Using indexes

Using indexes for graph queries.

Indexes can be used in graph traversal queries to trim down the number of vertices or edges that are initially fetched. Remember that a search index must be used if two or more properties are needed, as only search indexes can meet multiple conditions. In general, the traversal step involves a vertex or edge label and can include a property value, including collections, tuples, and user-defined types (UDTs). In a traversal, the step following g.V() is generally the step in which an index will be consulted. If a mid-traversal V() step is called, then an additional indexed step can be consulted to narrow the list of vertices that will be traversed.

Note: Graph traversals will only use indexes if the both the vertex or edge label and property key are specified. If both are not specified, indexing will not be used and a full graph scan for the property key is the only allowable solution.

Indexing a vertex

The graph traversal shown uses an index used discover a certain person vertices to start the query:
g.V().has('person', 'name', 'Emeril LAGASSE').out('created').values('name')
results in:
==>Wild Mushroom Stroganoff
==>Spicy Meatloaf

This graph traversal uses a search index for the traversal step has('person', 'name', 'Emeril LAGASSE') identifies the vertex label and the property indexed. After finding the initial vertex to traverse from, the outgoing created edges are walked and the adjacent vertices are listed by name.

Checking for the use of indexing can be accomplished with the profile() method:
g.V().has('person', 'name', 'Emeril LAGASSE').out('created').values('name').profile()
with the detailed information:
==>Traversal Metrics
Step                                                               Count  Traversers       Time (ms)    % Dur
=============================================================================================================
__.V().hasLabel("person").has("name","Emeril LA...                     1           1          27.935    78.56
  CQL statements ordered by overall duration                                                  24.137
    \_1=SELECT * FROM food.person WHERE solr_query = '{"q":"*:*", "fq":["name:Emeril\\ LAGASSE"]}' LIMIT 2147
        483647 / Duration: 24 ms / Count: 1
HasStep([~label.eq(person), name.eq(Emeril LAGA...                     1           1           0.399     1.12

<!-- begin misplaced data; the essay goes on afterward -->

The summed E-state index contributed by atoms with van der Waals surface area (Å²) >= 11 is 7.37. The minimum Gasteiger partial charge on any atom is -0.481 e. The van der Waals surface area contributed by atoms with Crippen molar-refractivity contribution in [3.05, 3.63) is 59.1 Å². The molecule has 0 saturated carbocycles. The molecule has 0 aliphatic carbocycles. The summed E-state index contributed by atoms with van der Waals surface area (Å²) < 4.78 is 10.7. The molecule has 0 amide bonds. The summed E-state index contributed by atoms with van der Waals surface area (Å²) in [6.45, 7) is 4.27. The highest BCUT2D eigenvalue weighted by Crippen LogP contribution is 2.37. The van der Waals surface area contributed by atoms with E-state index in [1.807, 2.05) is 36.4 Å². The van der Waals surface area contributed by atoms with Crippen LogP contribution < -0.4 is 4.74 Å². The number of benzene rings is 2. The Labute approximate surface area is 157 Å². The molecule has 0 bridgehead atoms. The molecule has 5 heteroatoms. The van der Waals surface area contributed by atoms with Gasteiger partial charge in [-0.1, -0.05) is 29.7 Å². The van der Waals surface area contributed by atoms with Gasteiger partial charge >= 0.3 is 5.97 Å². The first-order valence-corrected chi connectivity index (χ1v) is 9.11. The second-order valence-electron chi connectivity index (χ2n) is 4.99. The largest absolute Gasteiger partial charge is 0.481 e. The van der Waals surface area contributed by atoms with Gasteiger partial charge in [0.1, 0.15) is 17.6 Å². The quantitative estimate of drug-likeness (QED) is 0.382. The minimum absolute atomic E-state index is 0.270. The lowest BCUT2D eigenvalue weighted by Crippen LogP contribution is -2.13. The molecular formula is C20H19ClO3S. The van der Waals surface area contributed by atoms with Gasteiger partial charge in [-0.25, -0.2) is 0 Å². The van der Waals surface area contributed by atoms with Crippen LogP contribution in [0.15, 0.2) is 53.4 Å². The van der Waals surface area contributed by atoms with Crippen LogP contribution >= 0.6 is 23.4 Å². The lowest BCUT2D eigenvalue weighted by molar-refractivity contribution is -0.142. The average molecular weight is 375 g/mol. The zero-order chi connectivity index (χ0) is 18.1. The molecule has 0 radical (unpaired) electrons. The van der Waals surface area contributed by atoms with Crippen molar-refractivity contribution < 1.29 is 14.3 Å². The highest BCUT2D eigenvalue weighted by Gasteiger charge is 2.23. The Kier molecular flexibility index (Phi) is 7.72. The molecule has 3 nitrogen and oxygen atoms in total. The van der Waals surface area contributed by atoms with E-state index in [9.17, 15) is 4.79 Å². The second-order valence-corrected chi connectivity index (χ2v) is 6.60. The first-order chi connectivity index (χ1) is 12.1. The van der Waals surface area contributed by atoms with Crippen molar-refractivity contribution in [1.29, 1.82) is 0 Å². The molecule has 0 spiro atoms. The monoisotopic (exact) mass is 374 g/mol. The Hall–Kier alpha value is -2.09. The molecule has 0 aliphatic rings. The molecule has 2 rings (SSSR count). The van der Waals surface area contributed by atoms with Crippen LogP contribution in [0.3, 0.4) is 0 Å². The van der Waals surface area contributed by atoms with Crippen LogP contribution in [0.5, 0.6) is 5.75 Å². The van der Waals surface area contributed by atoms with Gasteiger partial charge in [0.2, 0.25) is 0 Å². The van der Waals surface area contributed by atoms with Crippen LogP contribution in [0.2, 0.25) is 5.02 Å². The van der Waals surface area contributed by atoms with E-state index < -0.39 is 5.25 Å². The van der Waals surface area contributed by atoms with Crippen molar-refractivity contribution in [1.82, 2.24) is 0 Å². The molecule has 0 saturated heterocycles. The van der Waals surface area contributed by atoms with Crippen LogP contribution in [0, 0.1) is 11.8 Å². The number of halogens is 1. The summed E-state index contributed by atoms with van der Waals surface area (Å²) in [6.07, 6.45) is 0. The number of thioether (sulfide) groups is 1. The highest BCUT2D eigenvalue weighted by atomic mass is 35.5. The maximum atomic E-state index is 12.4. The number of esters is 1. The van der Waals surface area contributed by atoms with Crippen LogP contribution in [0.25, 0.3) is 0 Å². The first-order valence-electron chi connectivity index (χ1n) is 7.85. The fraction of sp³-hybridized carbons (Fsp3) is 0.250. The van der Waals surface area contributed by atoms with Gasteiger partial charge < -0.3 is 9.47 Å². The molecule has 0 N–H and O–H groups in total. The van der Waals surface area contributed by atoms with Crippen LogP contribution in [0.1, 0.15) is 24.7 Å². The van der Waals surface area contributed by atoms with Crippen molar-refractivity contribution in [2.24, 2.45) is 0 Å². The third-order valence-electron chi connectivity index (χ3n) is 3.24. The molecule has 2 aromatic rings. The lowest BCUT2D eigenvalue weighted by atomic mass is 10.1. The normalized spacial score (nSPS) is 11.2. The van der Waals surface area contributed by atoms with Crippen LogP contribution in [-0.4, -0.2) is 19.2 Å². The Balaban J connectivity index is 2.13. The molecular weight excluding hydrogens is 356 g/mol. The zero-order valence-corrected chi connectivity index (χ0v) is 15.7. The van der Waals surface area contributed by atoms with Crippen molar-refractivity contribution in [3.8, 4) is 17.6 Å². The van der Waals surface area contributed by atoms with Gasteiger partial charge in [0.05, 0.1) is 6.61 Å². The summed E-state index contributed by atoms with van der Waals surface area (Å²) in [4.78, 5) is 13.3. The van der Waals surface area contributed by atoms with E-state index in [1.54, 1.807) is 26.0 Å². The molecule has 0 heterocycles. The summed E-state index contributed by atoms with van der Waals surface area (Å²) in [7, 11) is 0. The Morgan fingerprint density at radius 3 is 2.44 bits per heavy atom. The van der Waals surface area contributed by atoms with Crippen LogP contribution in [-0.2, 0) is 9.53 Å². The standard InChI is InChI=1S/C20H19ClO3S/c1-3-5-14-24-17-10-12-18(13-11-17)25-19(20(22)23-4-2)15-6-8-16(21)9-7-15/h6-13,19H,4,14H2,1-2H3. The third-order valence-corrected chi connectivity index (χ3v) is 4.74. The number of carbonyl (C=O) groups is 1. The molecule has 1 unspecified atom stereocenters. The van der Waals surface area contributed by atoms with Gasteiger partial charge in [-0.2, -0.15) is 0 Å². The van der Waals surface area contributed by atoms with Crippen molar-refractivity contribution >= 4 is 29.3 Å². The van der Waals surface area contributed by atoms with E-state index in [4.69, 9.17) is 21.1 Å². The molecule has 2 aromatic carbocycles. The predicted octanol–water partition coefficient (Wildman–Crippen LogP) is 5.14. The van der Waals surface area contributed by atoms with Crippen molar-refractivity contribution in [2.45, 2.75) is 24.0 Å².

__.out().hasLabel("created")                                           2           2           6.161    17.33
  CQL statements ordered by overall duration                                                   3.369
    \_1=SELECT * FROM food.person__created__recipe WHERE person_person_id = ? / Duration: 2 ms / Count: 1 / I
        ndex type: Table: person__created__recipe
    \_2=SELECT * FROM food.recipe WHERE recipe_id = ? / Duration: 1 ms / Count: 2 / Index type: Table: recipe
PropertiesStep([name],value)                                           2           2           0.624     1.76
NoOpBarrierStep(2500)                                                  2           2           0.190     0.53
ReferenceElementStep                                                   2           2           0.248     0.70
                                            >TOTAL                     -           -          35.559        -
The first CQL statement uses a search index WHERE solr_query = '{"q":"*:*", "fq":["name:Emeril\\ LAGASSE"]}' to first find the person, then uses two CQL statements to find the recipes that are adjacent to that particular person vertex. Finally, the recipe names are retrieved.

Indexing an edge

An index on an edge property can narrow the query, such as this one that finds all the outgoing edges for reviews that John DOE wrote that have a rating of greater or equal to 3 stars:
g.V().has('person','name','John DOE').outE().has('stars', gte(3))
results in:
==>e[dseg:/person-reviewed-recipe/46ad98ac-f5c9-4411-815a-f81b3b667921/2005][dseg:/person/46ad98ac-f5c9-4411-815a-f81b3b667921-reviewed->dseg:/recipe/2005]
==>e[dseg:/person-reviewed-recipe/46ad98ac-f5c9-4411-815a-f81b3b667921/2001][dseg:/person/46ad98ac-f5c9-4411-815a-f81b3b667921-reviewed->dseg:/recipe/2001]
Using profile() on the query shows that a search index query was used in the initial step, and the output shown here shows that in the second step, the person__reviewed__recipe_by_person_person_id_stars materialized view index was used to cut the latency of the query:
g.V().has('person','name','John DOE').outE().has('stars', gte(3)).profile()
with the detailed information:
==>Traversal Metrics
Step                                                               Count  Traversers       Time (ms)    % Dur
=============================================================================================================